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The Certainty of Failure

22 May 2020

Everyone makes mistakes, that should be a given. Knowing this, the question becomes not “if” one will slip, but “when”. Of course, experience and working hard can help in reducing the number of errors, but there’s no way for someone to have an absolutely perfect track record.

This is why I feel like an interesting way to look at any significant problem I’ve created is to think to myself: “good news, it’s my fault”. Since I put myself in this situation, I can fix the part under my control and possibly avoid the problem next time.

It doesn’t always feel good to admit to have messed up in some fashion, and the first reaction can be to deflect blame. However identifying mistakes quickly is an obvious first step for improving over time, and hopefully not repeating the same errors over and over again. It’s also more empowering to look at what we can control instead of undergoing a situation with no way to fix it.

In an organisation, when a mistake is made, it’s unhealthy to either conclude that it’s no one’s fault, or go to another extreme and say that only one person is to blame. For instance if the intern deletes the production database by running a poorly written script, the intern messed up… but their manager didn’t check their work, the senior engineer didn’t read the script before merging it into master, the SRE team didn’t secure the production access, the CTO let all of this happen and the CEO hired the CTO!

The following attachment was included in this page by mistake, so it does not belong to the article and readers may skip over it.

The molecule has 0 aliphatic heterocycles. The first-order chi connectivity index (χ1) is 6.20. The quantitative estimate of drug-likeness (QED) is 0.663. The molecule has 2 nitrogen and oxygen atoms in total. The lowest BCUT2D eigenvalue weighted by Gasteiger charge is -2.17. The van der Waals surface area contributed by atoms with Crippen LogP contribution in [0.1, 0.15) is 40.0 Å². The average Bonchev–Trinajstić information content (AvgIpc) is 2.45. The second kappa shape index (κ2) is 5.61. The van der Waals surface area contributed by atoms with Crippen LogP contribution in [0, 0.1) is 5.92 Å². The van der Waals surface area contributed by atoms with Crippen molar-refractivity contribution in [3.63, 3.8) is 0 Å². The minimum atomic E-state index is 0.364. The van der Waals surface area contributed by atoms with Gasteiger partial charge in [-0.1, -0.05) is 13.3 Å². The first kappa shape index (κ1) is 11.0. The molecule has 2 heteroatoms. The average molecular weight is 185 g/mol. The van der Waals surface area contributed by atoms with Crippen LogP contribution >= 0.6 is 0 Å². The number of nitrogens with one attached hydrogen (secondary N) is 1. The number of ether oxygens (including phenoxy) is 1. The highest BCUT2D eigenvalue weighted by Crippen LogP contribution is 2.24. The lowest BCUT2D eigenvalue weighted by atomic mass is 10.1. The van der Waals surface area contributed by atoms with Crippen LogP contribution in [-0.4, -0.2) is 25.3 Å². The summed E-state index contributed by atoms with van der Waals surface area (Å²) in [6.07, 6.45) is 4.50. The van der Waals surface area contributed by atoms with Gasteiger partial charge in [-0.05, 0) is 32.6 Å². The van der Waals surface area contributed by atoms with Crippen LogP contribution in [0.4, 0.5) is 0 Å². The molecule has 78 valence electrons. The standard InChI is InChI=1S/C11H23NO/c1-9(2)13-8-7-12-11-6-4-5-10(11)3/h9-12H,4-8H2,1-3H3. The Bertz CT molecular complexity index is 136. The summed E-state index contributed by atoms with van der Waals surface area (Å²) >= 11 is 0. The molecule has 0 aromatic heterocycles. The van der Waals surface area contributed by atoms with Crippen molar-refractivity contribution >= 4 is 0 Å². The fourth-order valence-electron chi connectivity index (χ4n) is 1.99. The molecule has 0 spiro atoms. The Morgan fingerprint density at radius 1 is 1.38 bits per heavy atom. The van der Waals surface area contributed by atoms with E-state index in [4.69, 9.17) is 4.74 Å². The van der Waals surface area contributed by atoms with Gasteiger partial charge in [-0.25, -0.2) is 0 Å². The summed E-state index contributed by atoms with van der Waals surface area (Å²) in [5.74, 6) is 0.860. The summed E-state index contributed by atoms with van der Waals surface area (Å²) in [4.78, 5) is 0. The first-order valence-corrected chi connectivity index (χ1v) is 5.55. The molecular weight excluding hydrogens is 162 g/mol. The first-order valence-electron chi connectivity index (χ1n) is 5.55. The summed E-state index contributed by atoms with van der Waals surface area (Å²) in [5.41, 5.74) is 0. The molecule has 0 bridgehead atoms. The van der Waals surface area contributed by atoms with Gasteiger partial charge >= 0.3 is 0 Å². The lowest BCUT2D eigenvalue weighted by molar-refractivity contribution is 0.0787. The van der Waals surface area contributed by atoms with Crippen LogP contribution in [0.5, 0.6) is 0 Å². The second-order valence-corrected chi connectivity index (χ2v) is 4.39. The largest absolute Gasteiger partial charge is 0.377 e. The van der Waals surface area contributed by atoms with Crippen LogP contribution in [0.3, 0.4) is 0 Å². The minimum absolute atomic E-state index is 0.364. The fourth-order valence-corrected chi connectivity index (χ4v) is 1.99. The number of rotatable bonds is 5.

Because of this, as a manager, it can be helpful to remind teammates that errors are bound to happen and that everyone involved has a bit of responsibility when a mistake is made. If my direct report fails, I fail, my boss fails and so on. To make sure to move forward effecitently, we all need to look at where we messed up and do better next time by training more, paying more attention to details, improving communication and so on.

It’s not about pointing fingers, judging the ability of people and figuring out who to fire, it’s about being open and honnest about the certainty of failure at some point and reacting appropriately. Ignoring this fact and expecting perfection form yourself & your direct reports is exhausting and unproductive. It would also lead to people hiding errors and trying to fix them alone, which is never a good situation.

It’s also not about always trying to fix every single error, in some cases we have no choice but to let some minor mistakes go depending on the situation, and not stress too much over them.

This mindset alongside other measures can help create a team culture where people don’t hesitate to share their failure and learn quickly from them. In turn, this can allow for things like blameless retrospectives, more psychological safety for all and a quicker adoption of best practices through sharing experience.

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